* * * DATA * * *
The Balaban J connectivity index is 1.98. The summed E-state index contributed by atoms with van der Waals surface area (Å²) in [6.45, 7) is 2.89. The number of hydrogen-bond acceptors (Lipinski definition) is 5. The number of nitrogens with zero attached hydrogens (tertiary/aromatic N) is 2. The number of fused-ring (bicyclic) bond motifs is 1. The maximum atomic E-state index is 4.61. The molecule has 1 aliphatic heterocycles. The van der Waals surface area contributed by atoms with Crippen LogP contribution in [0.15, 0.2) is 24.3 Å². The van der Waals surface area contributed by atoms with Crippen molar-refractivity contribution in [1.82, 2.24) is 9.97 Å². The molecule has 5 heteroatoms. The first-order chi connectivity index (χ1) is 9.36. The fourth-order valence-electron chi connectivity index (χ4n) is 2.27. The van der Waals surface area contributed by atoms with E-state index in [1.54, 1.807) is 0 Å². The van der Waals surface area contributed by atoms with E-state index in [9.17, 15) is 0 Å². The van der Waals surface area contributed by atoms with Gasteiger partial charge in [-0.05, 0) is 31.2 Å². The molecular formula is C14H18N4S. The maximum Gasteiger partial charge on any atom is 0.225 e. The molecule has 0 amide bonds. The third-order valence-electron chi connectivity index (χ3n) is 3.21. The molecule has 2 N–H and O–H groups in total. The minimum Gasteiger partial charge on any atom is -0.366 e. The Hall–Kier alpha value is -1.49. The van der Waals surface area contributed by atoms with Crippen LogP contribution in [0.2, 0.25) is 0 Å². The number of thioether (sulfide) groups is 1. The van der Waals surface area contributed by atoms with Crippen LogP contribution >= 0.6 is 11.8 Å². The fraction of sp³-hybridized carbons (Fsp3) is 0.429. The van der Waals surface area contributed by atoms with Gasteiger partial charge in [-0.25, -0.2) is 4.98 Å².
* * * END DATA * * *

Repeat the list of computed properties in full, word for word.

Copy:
The Balaban J connectivity index is 1.98. The summed E-state index contributed by atoms with van der Waals surface area (Å²) in [6.45, 7) is 2.89. The number of hydrogen-bond acceptors (Lipinski definition) is 5. The number of nitrogens with zero attached hydrogens (tertiary/aromatic N) is 2. The number of fused-ring (bicyclic) bond motifs is 1. The maximum atomic E-state index is 4.61. The molecule has 1 aliphatic heterocycles. The van der Waals surface area contributed by atoms with Crippen LogP contribution in [0.15, 0.2) is 24.3 Å². The van der Waals surface area contributed by atoms with Crippen molar-refractivity contribution in [1.82, 2.24) is 9.97 Å². The molecule has 5 heteroatoms. The first-order chi connectivity index (χ1) is 9.36. The fourth-order valence-electron chi connectivity index (χ4n) is 2.27. The van der Waals surface area contributed by atoms with E-state index in [1.54, 1.807) is 0 Å². The van der Waals surface area contributed by atoms with E-state index in [9.17, 15) is 0 Å². The van der Waals surface area contributed by atoms with Gasteiger partial charge in [-0.05, 0) is 31.2 Å². The molecular formula is C14H18N4S. The maximum Gasteiger partial charge on any atom is 0.225 e. The molecule has 0 amide bonds. The third-order valence-electron chi connectivity index (χ3n) is 3.21. The molecule has 2 N–H and O–H groups in total. The minimum Gasteiger partial charge on any atom is -0.366 e. The Hall–Kier alpha value is -1.49. The van der Waals surface area contributed by atoms with Crippen LogP contribution in [0.2, 0.25) is 0 Å². The number of thioether (sulfide) groups is 1. The van der Waals surface area contributed by atoms with Crippen LogP contribution >= 0.6 is 11.8 Å². The fraction of sp³-hybridized carbons (Fsp3) is 0.429. The van der Waals surface area contributed by atoms with Gasteiger partial charge in [-0.25, -0.2) is 4.98 Å².